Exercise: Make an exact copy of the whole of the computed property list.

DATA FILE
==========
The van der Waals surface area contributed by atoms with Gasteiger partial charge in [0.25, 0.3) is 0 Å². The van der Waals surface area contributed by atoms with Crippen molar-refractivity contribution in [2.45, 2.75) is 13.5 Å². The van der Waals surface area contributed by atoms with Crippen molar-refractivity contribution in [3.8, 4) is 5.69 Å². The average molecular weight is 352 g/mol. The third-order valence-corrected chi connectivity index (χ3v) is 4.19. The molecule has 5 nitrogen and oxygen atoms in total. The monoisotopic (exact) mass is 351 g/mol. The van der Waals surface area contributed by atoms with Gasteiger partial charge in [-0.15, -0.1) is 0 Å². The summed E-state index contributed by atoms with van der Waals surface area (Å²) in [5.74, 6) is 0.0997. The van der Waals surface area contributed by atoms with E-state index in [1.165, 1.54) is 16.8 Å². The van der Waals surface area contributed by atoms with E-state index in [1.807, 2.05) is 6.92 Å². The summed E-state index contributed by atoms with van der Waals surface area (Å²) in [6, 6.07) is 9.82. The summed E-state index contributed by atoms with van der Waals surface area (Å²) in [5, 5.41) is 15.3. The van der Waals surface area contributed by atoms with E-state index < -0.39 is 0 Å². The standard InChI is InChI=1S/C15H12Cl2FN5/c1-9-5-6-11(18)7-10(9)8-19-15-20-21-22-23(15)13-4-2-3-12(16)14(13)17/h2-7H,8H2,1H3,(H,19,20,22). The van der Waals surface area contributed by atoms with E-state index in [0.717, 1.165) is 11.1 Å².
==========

The van der Waals surface area contributed by atoms with Gasteiger partial charge in [0.25, 0.3) is 0 Å². The van der Waals surface area contributed by atoms with Crippen molar-refractivity contribution in [2.45, 2.75) is 13.5 Å². The van der Waals surface area contributed by atoms with Crippen molar-refractivity contribution in [3.8, 4) is 5.69 Å². The average molecular weight is 352 g/mol. The third-order valence-corrected chi connectivity index (χ3v) is 4.19. The molecule has 5 nitrogen and oxygen atoms in total. The monoisotopic (exact) mass is 351 g/mol. The van der Waals surface area contributed by atoms with Gasteiger partial charge in [-0.15, -0.1) is 0 Å². The summed E-state index contributed by atoms with van der Waals surface area (Å²) in [5.74, 6) is 0.0997. The van der Waals surface area contributed by atoms with E-state index in [1.165, 1.54) is 16.8 Å². The van der Waals surface area contributed by atoms with E-state index in [1.807, 2.05) is 6.92 Å². The summed E-state index contributed by atoms with van der Waals surface area (Å²) in [6, 6.07) is 9.82. The summed E-state index contributed by atoms with van der Waals surface area (Å²) in [5, 5.41) is 15.3. The van der Waals surface area contributed by atoms with E-state index < -0.39 is 0 Å². The standard InChI is InChI=1S/C15H12Cl2FN5/c1-9-5-6-11(18)7-10(9)8-19-15-20-21-22-23(15)13-4-2-3-12(16)14(13)17/h2-7H,8H2,1H3,(H,19,20,22). The van der Waals surface area contributed by atoms with E-state index in [0.717, 1.165) is 11.1 Å².